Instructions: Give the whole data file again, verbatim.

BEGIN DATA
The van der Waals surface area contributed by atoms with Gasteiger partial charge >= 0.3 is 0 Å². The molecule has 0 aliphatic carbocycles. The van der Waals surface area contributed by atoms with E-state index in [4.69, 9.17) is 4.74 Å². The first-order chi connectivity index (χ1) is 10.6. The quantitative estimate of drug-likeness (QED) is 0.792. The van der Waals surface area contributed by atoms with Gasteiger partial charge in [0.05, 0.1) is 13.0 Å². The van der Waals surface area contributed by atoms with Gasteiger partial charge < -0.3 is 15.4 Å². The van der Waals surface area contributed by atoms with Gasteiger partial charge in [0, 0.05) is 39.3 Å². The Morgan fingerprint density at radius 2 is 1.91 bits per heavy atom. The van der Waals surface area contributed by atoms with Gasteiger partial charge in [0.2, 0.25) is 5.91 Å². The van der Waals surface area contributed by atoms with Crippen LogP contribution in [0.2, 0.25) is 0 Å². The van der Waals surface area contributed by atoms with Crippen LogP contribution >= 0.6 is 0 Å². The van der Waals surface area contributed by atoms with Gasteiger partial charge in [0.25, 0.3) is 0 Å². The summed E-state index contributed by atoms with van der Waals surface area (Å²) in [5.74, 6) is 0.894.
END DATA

The van der Waals surface area contributed by atoms with Gasteiger partial charge >= 0.3 is 0 Å². The molecule has 0 aliphatic carbocycles. The van der Waals surface area contributed by atoms with E-state index in [4.69, 9.17) is 4.74 Å². The first-order chi connectivity index (χ1) is 10.6. The quantitative estimate of drug-likeness (QED) is 0.792. The van der Waals surface area contributed by atoms with Gasteiger partial charge in [0.05, 0.1) is 13.0 Å². The van der Waals surface area contributed by atoms with Gasteiger partial charge < -0.3 is 15.4 Å². The van der Waals surface area contributed by atoms with Gasteiger partial charge in [0, 0.05) is 39.3 Å². The Morgan fingerprint density at radius 2 is 1.91 bits per heavy atom. The van der Waals surface area contributed by atoms with Gasteiger partial charge in [0.2, 0.25) is 5.91 Å². The van der Waals surface area contributed by atoms with Crippen LogP contribution in [0.2, 0.25) is 0 Å². The van der Waals surface area contributed by atoms with Crippen LogP contribution >= 0.6 is 0 Å². The van der Waals surface area contributed by atoms with Gasteiger partial charge in [0.25, 0.3) is 0 Å². The summed E-state index contributed by atoms with van der Waals surface area (Å²) in [5.74, 6) is 0.894.